On Brother Ronald Giannone
Kudos for writing a magnificent article (“In the Shadow of the Steeple” by Maria Hess) in the October 2013 issue, on Brother Ronald Giannone. Finally, someone, in their writing, has truly captured the essence of the man. Your in-depth probe into his feelings about the poor and his passion to help others was captivating and indeed right-on.
I have had the pleasure of knowing Brother Ronald from his early days in Wilmington. The litany of projects that he has offered to our state’s neediest are legend. And, who else would say to a future president of the United States (George W. Bush) “…that it was a scandal for even one person to be homeless in our country.”
That is what this man is all about: service to the poor and less fortunate, with a drive and passion that is exceptional and a salesmanship that allows no one to say no. Brother Ronald will be a saint someday, and I applaud you for capturing the man who so many know by name, but so few know in-depth. You provided an open window to his heart and soul, and you did it with accuracy, grace and conviction.
Thank you for sharing with your readers this story of Brother Ronald Giannone, the man who serves “in the shadow of the steeple.”
John M. DiEleuterio,
director, intergovernmental relations, Delaware National Guard, Wilmington
You have beautifully portrayed Brother Ronald’s vision that “the poor shall never be treated poorly.”
I have volunteered at the Ministry of Caring in many different capacities for over 18 years, and have seen first-hand that Brother Ronald’s honesty, integrity and dedication to serving the poor are reflected throughout the ministry by everyone who works there.
Brother started with one shelter: Hope House I in 1976, and now there are 19 programs in over 30 locations throughout greater Wilmington. I have volunteered in almost all of those programs, and I can say, first-hand, that dignity, respect and love are the guiding principles—and a hot meal certainly doesn’t hurt!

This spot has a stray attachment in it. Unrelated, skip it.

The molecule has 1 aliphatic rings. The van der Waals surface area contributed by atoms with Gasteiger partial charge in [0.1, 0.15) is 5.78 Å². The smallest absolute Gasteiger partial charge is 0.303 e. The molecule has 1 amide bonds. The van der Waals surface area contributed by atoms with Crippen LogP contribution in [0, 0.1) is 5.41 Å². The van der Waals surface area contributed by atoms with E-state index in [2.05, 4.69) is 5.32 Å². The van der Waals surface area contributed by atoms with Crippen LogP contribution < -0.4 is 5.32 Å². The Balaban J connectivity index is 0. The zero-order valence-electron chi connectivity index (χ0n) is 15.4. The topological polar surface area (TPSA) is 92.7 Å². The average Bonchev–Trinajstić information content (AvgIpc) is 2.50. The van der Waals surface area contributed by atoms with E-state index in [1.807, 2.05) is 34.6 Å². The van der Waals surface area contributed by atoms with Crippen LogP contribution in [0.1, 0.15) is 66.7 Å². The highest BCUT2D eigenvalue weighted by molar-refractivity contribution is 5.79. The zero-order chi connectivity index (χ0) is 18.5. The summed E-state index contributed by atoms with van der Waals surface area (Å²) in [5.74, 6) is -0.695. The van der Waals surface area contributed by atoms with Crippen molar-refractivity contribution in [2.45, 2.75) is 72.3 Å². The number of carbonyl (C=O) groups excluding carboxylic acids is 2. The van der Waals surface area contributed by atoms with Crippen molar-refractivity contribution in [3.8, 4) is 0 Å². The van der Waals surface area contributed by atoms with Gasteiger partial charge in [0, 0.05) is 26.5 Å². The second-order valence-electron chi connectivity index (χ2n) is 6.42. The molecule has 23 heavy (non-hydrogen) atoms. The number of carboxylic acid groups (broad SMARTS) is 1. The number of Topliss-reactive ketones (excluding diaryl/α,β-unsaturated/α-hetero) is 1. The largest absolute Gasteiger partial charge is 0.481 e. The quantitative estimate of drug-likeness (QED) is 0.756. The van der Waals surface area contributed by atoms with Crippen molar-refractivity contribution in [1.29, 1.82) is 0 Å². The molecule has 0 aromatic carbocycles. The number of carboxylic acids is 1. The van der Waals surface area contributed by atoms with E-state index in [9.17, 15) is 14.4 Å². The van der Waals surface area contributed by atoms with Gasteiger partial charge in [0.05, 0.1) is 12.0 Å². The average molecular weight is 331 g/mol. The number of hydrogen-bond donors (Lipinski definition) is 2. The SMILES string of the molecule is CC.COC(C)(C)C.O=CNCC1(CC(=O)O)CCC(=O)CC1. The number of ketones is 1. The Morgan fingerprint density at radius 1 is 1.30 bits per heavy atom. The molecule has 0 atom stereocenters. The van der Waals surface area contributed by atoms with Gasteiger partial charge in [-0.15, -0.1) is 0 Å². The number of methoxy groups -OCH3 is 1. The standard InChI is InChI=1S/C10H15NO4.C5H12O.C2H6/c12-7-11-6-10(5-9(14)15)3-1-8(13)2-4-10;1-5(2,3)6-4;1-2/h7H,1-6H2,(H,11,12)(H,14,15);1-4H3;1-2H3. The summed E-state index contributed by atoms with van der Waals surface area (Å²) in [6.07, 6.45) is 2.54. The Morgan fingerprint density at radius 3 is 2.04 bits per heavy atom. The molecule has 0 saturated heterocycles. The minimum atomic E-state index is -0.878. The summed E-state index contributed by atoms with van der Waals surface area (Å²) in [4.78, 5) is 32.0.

The ministry serves not only the homeless; it serves the working poor as well. Whenever I see a man, woman or child coming out of a Ministry of Caring program or location, I thank God for my blessings because I know that “there but for the grace of God go I.” Sometimes I leave the sites with tears in my eyes—both sad tears and happy tears.
Unfortunately, in Delaware and in America, we need more organizations like the Ministry of Caring.
Elaine M. Vignola,
I commend you for your thoughtful article on Brother Ronald, executive director of the Ministry of Caring. With your words, you captured him perfectly—Bronx moxie, Capuchin passion for the poor and a truly selfless leader. He is a rare human being.
From my vantage point, Brother Ronald’s daily work over the past 36 years has had a greater positive impact on the people of Wilmington than any other leader. In addition to the thousands of people he has served, there are just as many he has taught how to serve. That’s real leadership.
Also, I am grateful that in highlighting Brother Ronald, you conveyed to your readers a hallmark of his life that has become the cornerstone belief of The Ministry of Caring: that the poor shall never be treated poorly. In this day and age, this a lesson we need to hear. You helped make this point loud and clear. Thank you.
Mark L. Reardon, president, board of directors, The Ministry of Caring
On Yasser Payne
(Regarding “Can Payne End Violence?” by Mark Nardone, September 2013) (I’m) proud to have Yasser Payne as my colleague at UD!
Ben Fleury-Steiner, on Facebook
(Yasser is) my dear research mentor, and the reason why I’m pursuing a Ph.D. in sociology. Phenomenal!
Brooklynn Hitchens, on Facebook
(There were many positive comments on Facebook and delawaretoday.com regarding our stories on Yasser Payne, Ph.D., and Brother Ronald Giannone. We thank you for your kind thoughts.)
Home Sweet Home
As a frequent visitor to Delaware, I always enjoy your magazine, but the September issue was particularly interesting—especially (“Let’s Hear It for the Boys,” by Eileen Smith Dallabrida)—the article on the English-style stone cottage. The only thing that could have improved is a longer article!
Maggie Kusik, New York, N.Y.
In the Top Doctors feature (October 2013), the listing for Ripudaman S. Hundal, M.D., should have offered the following office address: 1082 Old Churchmans Road, Ste. 100, Newark, 441-8156.
Also, the correct address for Lawrence D. Chang, M.D., is 774 Christiana Road, Newark, 623-0997; and for Christina H. Bovelsky, M.D., it is 320 N. High St. Ext., Smyrna, 514-3371.
We regret the errors.